As its name suggests, a bull shark is large, stout and unpredictable. They are distinguished from other sharks by their stout appearance. Male bull sharks grow to an average size of 7 feet (2.5 m), whereas the females are bigger, with an average length of 11 feet (3.5 m). They weigh about 200 lb (90kg), 290lb (130 kg) respectively.

Bull sharks are wider and heavier than other requiem sharks of comparable length, and are grey on top and white below. The second dorsal fin is smaller than the first. The bull shark’s caudal fin is longer and lower than that of the larger sharks, and it has a small snout, as well as lacking an interdorsal ridge. This species reaches maturity at about 6 years and lives to be least 14 years.


bull shark carcharhinus leucas

Range of the Bull Shark

They’ve been spotted as far north in the Atlantic as coastal Massachusetts and as far south as Brazil. In the Indian Ocean, you can find them from Africa and India to Vietnam and Australia. They tend to avoid the cold waters of the Pacific. They can be a common sight in big rivers. There have been reports of bull sharks as far as 1000 miles (1600km) down the Amazon. They were also sighted in the Mississippi. It’s one of only two species of shark that can live in freshwater — the other is the rare river shark.

The ability to be able to survive in both freshwater and saltwater also gives it a benefit that has been driven by evolution. Because the majority of sharks are only able to survive in saltwater, the bull shark has evolved to have their offspring in the fresh water where other sharks cannot enter. The fresh water acts as a protective area where the young are able to grow and mature without the threat of larger sharks preying on the younger bull sharks.

Diving with The Bull shark

Bull sharks like to dwell in shallow coastal waters (less than 100 feet in depth) , so you can be sure to encounter them more frequently, than say, an Oceanic whitetip. The fact that they are considered territorial animals assures that you are bound to catch one with your underwater camera. Bull sharks are a sight to behold and are a truly unforgettable experience for any scuba diving enthusiast.

shark diving with lemon sharks

Lemon Sharks: A Tiger Beach Bahamas Regular


shark diving at tiger beach with lemon sharksLemon sharks, Negaprion brevirostris, gets their name because of its pale yellow brown coloring. It is also known as requin citron (France), tiburon galano (Spain), squalo limone (Italy), zitronenhai (Germany) cacao-limao (Brazil), requiem shark (UK).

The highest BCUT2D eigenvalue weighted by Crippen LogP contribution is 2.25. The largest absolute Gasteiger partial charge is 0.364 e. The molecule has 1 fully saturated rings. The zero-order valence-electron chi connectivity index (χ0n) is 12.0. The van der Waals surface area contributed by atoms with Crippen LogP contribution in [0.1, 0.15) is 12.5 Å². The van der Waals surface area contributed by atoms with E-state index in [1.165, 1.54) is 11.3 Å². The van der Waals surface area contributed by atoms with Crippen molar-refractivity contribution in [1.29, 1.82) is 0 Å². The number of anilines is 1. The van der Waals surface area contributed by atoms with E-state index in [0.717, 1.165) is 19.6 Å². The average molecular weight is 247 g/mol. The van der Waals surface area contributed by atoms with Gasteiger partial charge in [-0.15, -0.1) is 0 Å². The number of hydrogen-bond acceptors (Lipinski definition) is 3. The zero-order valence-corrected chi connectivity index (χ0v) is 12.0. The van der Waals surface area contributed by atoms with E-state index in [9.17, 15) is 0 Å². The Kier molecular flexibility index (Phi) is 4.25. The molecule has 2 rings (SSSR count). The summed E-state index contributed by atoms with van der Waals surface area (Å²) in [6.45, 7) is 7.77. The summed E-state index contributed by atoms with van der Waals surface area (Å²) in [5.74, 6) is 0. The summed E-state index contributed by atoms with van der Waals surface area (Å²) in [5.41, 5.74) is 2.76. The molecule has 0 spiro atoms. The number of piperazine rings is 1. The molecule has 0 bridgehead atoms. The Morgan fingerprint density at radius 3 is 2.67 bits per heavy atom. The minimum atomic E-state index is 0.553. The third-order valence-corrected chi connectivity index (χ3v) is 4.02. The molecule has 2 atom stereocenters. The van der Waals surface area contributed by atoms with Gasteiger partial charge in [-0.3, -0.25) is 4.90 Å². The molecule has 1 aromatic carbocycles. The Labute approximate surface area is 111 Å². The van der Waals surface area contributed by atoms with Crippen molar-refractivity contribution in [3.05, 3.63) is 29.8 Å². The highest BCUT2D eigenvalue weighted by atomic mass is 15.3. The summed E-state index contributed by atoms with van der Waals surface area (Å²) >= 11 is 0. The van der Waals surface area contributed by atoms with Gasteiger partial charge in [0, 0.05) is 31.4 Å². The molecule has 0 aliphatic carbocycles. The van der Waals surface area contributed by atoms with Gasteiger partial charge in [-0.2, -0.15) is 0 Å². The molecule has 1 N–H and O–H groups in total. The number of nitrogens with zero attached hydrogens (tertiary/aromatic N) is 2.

Lemon sharks use their yellow color to successfully hide in their natural habitat. They can be found swimming along the sand at the bottom of the water, which protects them from predators and gives them an advantage over their prey.
The lemon shark is a large, stocky, blunt nosed shark with two dorsal fins of similar size. The first dorsal fin is low and positioned posterior to the pectoral fins, the second dorsal is of similar shape and size and positioned anterior to the origin of the ventral fin. The pelvic fin has weakly concave rear margins and the outer margin of the pectoral fin is slightly convex. The snout is round and shorter than the width of the mouth. There is no mid-dorsal ridge present on this species. Like most sharks, lemon sharks have very sharp teeth, but they are shaped differently. They are curved rather than all the way up and down. This allows them to easily catch slippery fish.

It commonly attains a length of 2.4 to 3.1 m (7.9 to 10.2 ft) and a weight of up to 90 kg (200 lb). Their life span is over 25 years.


The lemon shark inhabits coastal inshore waters from New Jersey (US) to Southern Brazil, Gulf of Mexico and Caribbean in the northwestern Atlantic Ocean and along Senegal and the Ivory Coast of Africa in the eastern Atlantic. This species of shark often occupies the subtropical shallow waters of coral reefs, mangroves, enclosed bays, and river mouths, making them an ideal scuba diving attraction.

Diving with Lemon sharks